Solar Panels

A contracted worker measures the distance between solar panels Wednesday at Fort Hood. The hybrid renewable energy project is expected to help the military installation with saving $168 million in energy costs over the next three decades.

Eric J. Shelton | Herald

With vast acres of poles and futuristic-looking solar panels, the construction of Fort Hood’s solar farm last week could have easily been a scene from a science fiction movie.

Truthfully enough, the 132-acre site at West Fort Hood does hint at things to come — the future of the Army’s, and the installation’s, first hybrid renewable energy project. Combined with a wind farm being built in West Texas, officials estimate that the $100 million project will save Fort Hood about $168 million over the next three decades.

Once complete in late Spring, the farm will be outfitted with 65,000 photovoltaic panels designed to rotate on the 9,000 poles, called piers, to capture sunlight. The panels, 200 of which are now installed, are highly resistant to weather conditions like wind and hail, said Fort Hood Director of Public Works Brian Dosa.

Cost-wise, a power purchase agreement between the U.S. Federal Government and Apex Clean Energy means zero upfront cost for Fort Hood or taxpayers.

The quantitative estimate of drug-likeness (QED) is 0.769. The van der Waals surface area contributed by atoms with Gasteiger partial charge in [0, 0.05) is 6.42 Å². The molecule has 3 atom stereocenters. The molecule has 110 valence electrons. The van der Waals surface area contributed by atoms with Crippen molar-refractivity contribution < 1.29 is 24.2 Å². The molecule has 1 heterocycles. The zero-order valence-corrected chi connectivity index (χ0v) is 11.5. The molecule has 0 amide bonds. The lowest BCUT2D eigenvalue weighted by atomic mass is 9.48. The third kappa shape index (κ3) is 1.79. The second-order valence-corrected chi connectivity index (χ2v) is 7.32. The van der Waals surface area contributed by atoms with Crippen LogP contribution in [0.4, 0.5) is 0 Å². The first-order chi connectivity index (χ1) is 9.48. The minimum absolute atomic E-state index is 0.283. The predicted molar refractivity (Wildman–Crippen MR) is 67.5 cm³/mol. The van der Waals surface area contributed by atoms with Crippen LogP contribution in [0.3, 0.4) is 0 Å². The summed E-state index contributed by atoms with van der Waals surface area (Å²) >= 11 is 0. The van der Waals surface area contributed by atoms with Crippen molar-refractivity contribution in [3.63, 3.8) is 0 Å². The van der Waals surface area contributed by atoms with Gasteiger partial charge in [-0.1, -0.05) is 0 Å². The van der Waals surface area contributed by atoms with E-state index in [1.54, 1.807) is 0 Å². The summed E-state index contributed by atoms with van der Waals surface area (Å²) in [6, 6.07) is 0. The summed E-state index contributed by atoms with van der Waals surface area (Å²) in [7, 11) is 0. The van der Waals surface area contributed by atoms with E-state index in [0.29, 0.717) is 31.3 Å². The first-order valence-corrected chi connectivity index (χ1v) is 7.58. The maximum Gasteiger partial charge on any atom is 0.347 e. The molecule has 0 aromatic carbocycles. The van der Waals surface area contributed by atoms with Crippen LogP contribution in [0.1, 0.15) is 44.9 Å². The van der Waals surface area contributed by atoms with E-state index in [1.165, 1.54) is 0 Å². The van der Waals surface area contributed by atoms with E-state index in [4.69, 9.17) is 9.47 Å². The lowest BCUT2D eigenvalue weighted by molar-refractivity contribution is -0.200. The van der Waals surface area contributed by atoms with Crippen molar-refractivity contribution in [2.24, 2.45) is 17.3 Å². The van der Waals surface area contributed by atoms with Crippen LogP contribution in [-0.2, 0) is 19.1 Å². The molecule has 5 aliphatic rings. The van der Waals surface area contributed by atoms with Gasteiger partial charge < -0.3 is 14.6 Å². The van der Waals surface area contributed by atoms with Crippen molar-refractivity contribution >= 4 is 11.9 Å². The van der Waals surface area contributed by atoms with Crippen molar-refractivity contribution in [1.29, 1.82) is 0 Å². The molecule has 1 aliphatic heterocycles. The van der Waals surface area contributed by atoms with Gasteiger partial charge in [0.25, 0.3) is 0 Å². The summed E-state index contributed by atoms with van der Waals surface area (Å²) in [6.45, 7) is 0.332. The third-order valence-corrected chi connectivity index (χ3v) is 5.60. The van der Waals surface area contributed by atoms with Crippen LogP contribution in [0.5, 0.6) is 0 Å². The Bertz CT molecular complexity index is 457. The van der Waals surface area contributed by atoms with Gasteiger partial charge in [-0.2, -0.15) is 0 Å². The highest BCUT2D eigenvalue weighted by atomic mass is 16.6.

In the agreement, Apex leases the land and owns, operates and maintains the equipment and materials. Once the project is finished, Apex then will sell the energy back to Fort Hood at a low-cost rate that has been locked in for 30 years.

“With this clean, non fossil fuel source of energy at a potentially lower cost, we are preparing the Army for the future,” Dosa said.

“Fort Hood, the Army’s largest installation, will be an enduring installation for training soldiers in the years to come, and we are investing in that,” he added, explaining that energy derived from the solar farm will be about 15 megawatts. Combined with about 50 megawatts from the wind farm, the energy available will be about 65 megawatts, or almost half of Fort Hood’s daily need.

“We may not have a lot of geothermal energy here in Texas, but what we do have is plenty of good sun and wind — both cheap, reliable energy sources. We are taking advantage of that,” Dosa said.

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